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This page describes an integrative theory of cross-cultural adaptation proposed by Young Yun Kim (1988, 2001, 2005). The theory highlights the centrality of an individual's communication activities in the process of becoming more functionally fit in a new cultural environment.

Background of Integrative Communication TheoryEdit

Young Yun Kim's Integrative Theory of Cross-Cultural Adaptation explains the transformation process that all human beings experience as they move into a new and culturally unfamiliar environment. The concept, cross-cultural adaptation, refers to a process in and through which an individual achieves an increasing level of psychological and functional fitness with respect to the receiving environment. As the individual acquires some of the characteristics of the host culture, he or she may lose some of the characteristics of their original culture, such as language, customs, and rigid original cultural identity (www.wikipedia.org/cultural_assimilation). Kim's theory argues that out of this transformation emerges an ‘‘intercultural identity,’’ that is less rigidly bound by group identities. Kim's research applies to individuals that enter a new culture for varying lengths of time, and to include migrant workers, diplomats, and ex-patriots alike (Kim, 1988, 2001, 2005).

Investigative EffortsEdit

Kim's research into cross-cultural adaptation began in the 1970s through a survey of Korean immigrants in the Chicago area. It subsequently expanded to study other immigrant and refugee groups in the United States to include American Indians, Japanese and Mexican Americans, and Southeast Asian refugees. In addition to studying groups of immigrants, Young Yun Kim researched groups of students studying abroad in the United States, as well as international students in Japan, Korean expatriates in the United States and American expatriates in South Korea. The first outline of her theory was found in an article titled, "Toward an Interactive Theory of Communication - Acculturation" (Kim, 1979), leading to a complete rendition of the theory in Communication and Cross-Cultural Adaptation: An Integrative Theory (Kim, 1988), which was further refined and updated with Becoming Intercultural: An Integrative Theory of Communication and Cross-Cultural Adaptation (Kim, 2001).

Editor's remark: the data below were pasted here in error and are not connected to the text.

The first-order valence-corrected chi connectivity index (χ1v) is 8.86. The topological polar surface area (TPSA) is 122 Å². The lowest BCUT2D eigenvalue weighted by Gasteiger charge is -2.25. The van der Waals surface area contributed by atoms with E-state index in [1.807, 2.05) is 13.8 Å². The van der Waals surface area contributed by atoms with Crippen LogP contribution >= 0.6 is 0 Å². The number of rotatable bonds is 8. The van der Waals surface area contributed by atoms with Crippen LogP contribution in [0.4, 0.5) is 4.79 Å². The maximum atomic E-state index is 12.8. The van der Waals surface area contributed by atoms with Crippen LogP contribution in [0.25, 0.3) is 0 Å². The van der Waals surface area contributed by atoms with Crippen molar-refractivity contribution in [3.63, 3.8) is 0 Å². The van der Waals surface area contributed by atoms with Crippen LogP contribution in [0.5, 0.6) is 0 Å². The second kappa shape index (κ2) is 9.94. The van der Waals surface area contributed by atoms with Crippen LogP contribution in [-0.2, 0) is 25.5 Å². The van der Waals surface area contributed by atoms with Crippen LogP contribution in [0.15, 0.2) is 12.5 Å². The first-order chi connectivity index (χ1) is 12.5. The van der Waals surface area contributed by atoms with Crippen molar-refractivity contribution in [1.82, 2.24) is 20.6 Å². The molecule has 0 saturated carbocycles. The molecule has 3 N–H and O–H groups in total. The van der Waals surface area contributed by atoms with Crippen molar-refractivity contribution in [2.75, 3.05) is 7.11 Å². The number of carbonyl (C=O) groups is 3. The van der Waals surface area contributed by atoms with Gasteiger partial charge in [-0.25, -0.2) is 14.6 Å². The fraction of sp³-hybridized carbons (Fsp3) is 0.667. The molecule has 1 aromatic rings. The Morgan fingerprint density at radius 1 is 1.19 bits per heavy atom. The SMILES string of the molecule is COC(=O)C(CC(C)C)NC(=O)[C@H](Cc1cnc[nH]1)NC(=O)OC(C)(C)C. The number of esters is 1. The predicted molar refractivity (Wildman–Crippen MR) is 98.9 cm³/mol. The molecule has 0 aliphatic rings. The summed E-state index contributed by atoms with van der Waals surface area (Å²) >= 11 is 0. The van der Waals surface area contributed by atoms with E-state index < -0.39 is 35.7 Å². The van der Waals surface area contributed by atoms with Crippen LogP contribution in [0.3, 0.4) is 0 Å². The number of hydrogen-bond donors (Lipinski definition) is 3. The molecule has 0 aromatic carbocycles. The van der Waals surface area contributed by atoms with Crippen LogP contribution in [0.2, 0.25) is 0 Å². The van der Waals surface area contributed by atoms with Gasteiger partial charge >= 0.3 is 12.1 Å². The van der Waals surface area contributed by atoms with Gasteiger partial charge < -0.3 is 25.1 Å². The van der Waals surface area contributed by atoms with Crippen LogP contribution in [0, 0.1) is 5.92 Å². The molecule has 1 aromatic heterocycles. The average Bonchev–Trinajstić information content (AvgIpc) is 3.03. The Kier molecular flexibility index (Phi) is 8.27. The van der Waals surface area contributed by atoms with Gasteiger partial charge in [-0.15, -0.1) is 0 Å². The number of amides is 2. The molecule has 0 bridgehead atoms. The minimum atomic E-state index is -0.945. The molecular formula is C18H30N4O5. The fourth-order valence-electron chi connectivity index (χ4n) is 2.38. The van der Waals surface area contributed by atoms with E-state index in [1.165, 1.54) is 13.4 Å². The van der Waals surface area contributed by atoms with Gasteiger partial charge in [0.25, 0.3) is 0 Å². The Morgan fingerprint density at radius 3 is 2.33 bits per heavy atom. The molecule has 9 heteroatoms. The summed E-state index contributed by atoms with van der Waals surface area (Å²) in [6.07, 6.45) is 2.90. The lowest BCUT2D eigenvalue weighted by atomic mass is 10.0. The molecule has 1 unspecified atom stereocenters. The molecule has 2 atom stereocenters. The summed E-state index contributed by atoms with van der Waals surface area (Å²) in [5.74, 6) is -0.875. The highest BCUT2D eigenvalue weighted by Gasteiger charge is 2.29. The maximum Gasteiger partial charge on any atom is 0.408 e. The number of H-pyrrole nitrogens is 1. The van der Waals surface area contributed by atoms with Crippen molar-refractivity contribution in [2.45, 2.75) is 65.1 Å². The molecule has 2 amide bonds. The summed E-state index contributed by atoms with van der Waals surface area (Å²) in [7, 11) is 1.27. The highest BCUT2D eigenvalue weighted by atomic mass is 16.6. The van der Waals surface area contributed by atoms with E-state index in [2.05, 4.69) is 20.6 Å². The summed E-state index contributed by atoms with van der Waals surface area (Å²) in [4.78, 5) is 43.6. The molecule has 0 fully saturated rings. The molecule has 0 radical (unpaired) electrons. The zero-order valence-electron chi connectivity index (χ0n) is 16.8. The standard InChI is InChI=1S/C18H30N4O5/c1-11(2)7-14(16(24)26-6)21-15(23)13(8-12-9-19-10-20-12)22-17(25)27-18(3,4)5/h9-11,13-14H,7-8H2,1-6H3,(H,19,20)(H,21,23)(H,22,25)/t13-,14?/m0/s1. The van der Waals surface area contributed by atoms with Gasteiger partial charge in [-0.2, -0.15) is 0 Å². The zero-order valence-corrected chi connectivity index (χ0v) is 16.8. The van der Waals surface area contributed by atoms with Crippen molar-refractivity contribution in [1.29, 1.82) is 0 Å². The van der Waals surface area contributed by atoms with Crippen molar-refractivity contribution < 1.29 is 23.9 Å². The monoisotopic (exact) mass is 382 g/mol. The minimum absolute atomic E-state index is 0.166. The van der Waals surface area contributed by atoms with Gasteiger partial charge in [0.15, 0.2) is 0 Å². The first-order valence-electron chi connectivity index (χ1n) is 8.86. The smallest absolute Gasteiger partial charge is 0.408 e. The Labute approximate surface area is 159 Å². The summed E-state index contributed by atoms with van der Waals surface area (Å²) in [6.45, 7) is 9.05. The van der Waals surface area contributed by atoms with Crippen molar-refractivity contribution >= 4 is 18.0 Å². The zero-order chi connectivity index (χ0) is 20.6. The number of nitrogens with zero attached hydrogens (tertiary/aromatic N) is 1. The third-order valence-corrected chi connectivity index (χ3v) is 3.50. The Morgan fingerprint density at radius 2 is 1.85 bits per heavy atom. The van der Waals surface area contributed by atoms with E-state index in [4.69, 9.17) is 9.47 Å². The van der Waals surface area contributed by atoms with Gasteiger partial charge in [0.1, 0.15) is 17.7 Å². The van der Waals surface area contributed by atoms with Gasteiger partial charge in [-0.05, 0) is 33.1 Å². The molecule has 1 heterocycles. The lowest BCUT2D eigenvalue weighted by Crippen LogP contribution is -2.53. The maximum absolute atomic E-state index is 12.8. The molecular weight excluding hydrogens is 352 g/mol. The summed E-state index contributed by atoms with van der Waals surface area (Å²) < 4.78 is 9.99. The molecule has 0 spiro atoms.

Kim states that there are five key "missing links" in cross-cultural adaptation literature, which her theory attempts to cover:

  1. Lack of attention to macro-level factors, such as the cultural and institutional patterns of the host environment
  2. Need to integrate the traditionally separate areas of investigation of long-term and short-term adaptation
  3. Cross cultural adaptation must be viewed in the context of new learning and psychological growth to provide a more balanced and complete interpretation of the experiences of individuals in an unfamiliar environment
  4. Efforts must be made to sort and consolidate the factors constituting and/or explaining the cross-cultural adaptation process of individuals
  5. Divergent ideological premises of assimilationalism and pluralism need to be recognized and incorporated into a pragmatic conception of cross-cultural adaptation as a condition of the host environment as well as of the individual adapting to that environment.

Organizing PrinciplesEdit

  • Adaptation as a Natural and Universal Phenomenon
    • The theory of integrative communication rests on the human instinct to struggle for equilibrium when met with adversarial environmental conditions as experienced in a new culture. This experience is not limited to any one region, cultural group, or nation, but is a universal concept of the basic human tendencies that accompany the struggle on each individual when they are faced with a new and challenging environment (Kim, 2005).
  • Adaptation as an All-Encompassing Phenomenon
    • Kim explains cross-cultural adaptation as a multi-staged process. The theory focuses on the unitary nature of psychological and social processes and the reciprocal functional personal environment interdependence (Kim, 2005). This view takes into account micro-psychological and macro-social factors into a theoretical fusion or "vertical integration." It is in line with philosophical pragmatism and with other schools such as "contextualism", "Ecological_psychology" and "evolutionary psychology" reflected in the works of Bateson, Ruesch and Bateson, Watzlawick Beavin, and Jackson, and Buss and Kenrick (Kim, 2005).
  • Adaptation as a Communication-Based Phenomenon
    • A person begins to adapt only as they communicate with others in their new environment. Integration relies on that interaction with the host society and the degree to which an individual adapts depends on the amount and nature of communication with members of the host society.
  • Theory as a System of Description and Explanation
    • The present theory is designed to identify the patterns that are commonly present within a clearly defined set of individual cases and to translate these patterns into a set of generalized and interrelated statements. The fact that humans will adapt in a new environment was not questioned, but rather how and why individuals adapt.
  • Theorizing at the Interface of Deduction and Induction